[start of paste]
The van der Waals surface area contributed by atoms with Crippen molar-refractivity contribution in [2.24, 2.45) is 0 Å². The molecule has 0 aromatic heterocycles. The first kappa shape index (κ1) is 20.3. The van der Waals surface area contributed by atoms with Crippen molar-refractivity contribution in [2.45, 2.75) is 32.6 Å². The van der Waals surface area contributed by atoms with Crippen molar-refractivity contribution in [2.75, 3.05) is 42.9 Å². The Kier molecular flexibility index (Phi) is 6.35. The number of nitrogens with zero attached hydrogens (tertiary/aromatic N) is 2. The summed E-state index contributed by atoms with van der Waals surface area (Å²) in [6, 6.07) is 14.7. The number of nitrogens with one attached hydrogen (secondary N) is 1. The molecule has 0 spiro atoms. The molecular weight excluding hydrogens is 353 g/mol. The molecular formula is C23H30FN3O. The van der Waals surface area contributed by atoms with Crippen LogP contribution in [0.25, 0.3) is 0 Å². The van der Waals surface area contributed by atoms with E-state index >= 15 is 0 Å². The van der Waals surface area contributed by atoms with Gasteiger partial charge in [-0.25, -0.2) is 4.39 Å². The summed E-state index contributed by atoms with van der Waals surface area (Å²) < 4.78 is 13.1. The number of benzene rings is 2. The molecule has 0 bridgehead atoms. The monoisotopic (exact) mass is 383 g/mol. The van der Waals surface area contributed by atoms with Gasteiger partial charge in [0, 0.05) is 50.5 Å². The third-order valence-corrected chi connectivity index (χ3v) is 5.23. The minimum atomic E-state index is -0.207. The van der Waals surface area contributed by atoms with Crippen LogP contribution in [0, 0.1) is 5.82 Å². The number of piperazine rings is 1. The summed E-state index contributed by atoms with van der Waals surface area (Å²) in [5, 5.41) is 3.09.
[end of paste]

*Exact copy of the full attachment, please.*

The van der Waals surface area contributed by atoms with Crippen molar-refractivity contribution in [2.24, 2.45) is 0 Å². The molecule has 0 aromatic heterocycles. The first kappa shape index (κ1) is 20.3. The van der Waals surface area contributed by atoms with Crippen molar-refractivity contribution in [2.45, 2.75) is 32.6 Å². The van der Waals surface area contributed by atoms with Crippen molar-refractivity contribution in [2.75, 3.05) is 42.9 Å². The Kier molecular flexibility index (Phi) is 6.35. The number of nitrogens with zero attached hydrogens (tertiary/aromatic N) is 2. The summed E-state index contributed by atoms with van der Waals surface area (Å²) in [6, 6.07) is 14.7. The number of nitrogens with one attached hydrogen (secondary N) is 1. The molecule has 0 spiro atoms. The molecular weight excluding hydrogens is 353 g/mol. The molecular formula is C23H30FN3O. The van der Waals surface area contributed by atoms with Crippen LogP contribution in [0.25, 0.3) is 0 Å². The van der Waals surface area contributed by atoms with E-state index >= 15 is 0 Å². The van der Waals surface area contributed by atoms with Gasteiger partial charge in [-0.25, -0.2) is 4.39 Å². The summed E-state index contributed by atoms with van der Waals surface area (Å²) < 4.78 is 13.1. The number of benzene rings is 2. The molecule has 0 bridgehead atoms. The monoisotopic (exact) mass is 383 g/mol. The van der Waals surface area contributed by atoms with Gasteiger partial charge in [0, 0.05) is 50.5 Å². The third-order valence-corrected chi connectivity index (χ3v) is 5.23. The minimum atomic E-state index is -0.207. The van der Waals surface area contributed by atoms with Crippen LogP contribution in [0, 0.1) is 5.82 Å². The number of piperazine rings is 1. The summed E-state index contributed by atoms with van der Waals surface area (Å²) in [5, 5.41) is 3.09.